Where the Wild Things Are

Rated 3.0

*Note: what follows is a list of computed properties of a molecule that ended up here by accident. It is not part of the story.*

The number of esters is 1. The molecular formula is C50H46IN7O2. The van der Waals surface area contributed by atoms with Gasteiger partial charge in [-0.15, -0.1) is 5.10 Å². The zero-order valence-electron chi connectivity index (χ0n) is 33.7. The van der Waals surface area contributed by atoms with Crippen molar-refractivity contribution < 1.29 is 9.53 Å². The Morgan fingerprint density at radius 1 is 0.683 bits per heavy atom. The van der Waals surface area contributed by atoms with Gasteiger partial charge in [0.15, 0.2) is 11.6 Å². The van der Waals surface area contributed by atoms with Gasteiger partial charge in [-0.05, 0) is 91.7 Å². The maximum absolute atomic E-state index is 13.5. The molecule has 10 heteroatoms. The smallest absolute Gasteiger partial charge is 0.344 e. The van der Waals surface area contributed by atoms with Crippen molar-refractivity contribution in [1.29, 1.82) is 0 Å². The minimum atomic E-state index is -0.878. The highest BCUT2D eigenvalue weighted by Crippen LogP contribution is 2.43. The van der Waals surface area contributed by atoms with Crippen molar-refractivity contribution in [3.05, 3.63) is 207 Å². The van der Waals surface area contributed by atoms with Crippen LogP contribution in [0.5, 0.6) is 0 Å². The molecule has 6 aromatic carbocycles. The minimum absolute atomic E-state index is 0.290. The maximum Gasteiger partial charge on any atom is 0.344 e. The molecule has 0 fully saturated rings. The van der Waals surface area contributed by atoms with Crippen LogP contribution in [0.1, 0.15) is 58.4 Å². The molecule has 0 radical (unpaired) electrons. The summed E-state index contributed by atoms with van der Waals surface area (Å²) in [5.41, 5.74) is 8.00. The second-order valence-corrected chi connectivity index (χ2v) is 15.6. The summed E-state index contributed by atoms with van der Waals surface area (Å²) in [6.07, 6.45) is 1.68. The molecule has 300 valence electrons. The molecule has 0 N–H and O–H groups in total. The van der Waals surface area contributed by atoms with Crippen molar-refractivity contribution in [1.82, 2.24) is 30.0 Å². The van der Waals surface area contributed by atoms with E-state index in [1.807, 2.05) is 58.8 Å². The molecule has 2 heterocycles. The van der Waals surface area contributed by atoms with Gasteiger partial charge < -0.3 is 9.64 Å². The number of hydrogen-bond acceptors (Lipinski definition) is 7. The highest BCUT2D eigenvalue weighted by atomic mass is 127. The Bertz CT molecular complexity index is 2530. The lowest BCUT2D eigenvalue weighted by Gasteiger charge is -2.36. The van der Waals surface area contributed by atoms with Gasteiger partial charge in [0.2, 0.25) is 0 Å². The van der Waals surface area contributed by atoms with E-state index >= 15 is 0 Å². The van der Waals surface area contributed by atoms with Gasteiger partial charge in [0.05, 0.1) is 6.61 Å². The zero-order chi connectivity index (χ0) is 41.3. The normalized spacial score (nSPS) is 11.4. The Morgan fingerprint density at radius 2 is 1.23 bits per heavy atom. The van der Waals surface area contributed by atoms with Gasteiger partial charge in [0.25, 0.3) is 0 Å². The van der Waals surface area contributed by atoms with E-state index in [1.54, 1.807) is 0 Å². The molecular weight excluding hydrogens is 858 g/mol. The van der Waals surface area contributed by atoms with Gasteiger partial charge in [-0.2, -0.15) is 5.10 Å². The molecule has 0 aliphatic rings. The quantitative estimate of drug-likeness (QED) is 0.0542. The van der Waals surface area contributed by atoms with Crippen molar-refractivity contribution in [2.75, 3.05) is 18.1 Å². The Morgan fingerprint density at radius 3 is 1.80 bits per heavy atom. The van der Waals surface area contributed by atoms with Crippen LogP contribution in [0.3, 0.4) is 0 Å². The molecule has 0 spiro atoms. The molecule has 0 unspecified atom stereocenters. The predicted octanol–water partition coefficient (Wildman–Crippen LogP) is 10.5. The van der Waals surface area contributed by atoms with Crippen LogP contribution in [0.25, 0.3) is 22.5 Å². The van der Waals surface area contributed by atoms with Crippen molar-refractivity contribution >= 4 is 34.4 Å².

There’s a lot to like in the Spike Jonze feature-film version of Maurice Sendak’s Where the Wild Things Are, enough at least that it’s something of a puzzle that this long-awaited movie makes a rather limp impression overall. The production’s remarkable combination of live action and extra-large animated puppetry is managed with superb technical skill, and the feature-length opening-out of Sendak’s classic children’s book remains earnestly devoted to the original throughout. The screenplay (by Jonze and Dave Eggers) delves into considerable analytical self-reflection on the primal issues of childhood fantasy that were mostly implicit in Sendak’s beguilingly compact tale. The film’s handsome expansion of Sendak onto a larger narrative scale is one of its signal accomplishments, but that near-epic stroke of creativity does not come without costs. The Jonze-Eggers Wild Things is particularly interesting as a kind of retrospective meditation on Sendak’s original, but that interest is more cerebral than aesthetic, and more dithery-academic than richly emotional. Max Records is very good as the central child/narrator/king of the story, and his wistful half-lost innocence works nicely with that of the assorted puppet-figure caricatures voiced by Catherine O’Hara, Chris Connelly, etc. Feather River Cinemas, Paradise Cinema 7 and Tinseltown. Rated PG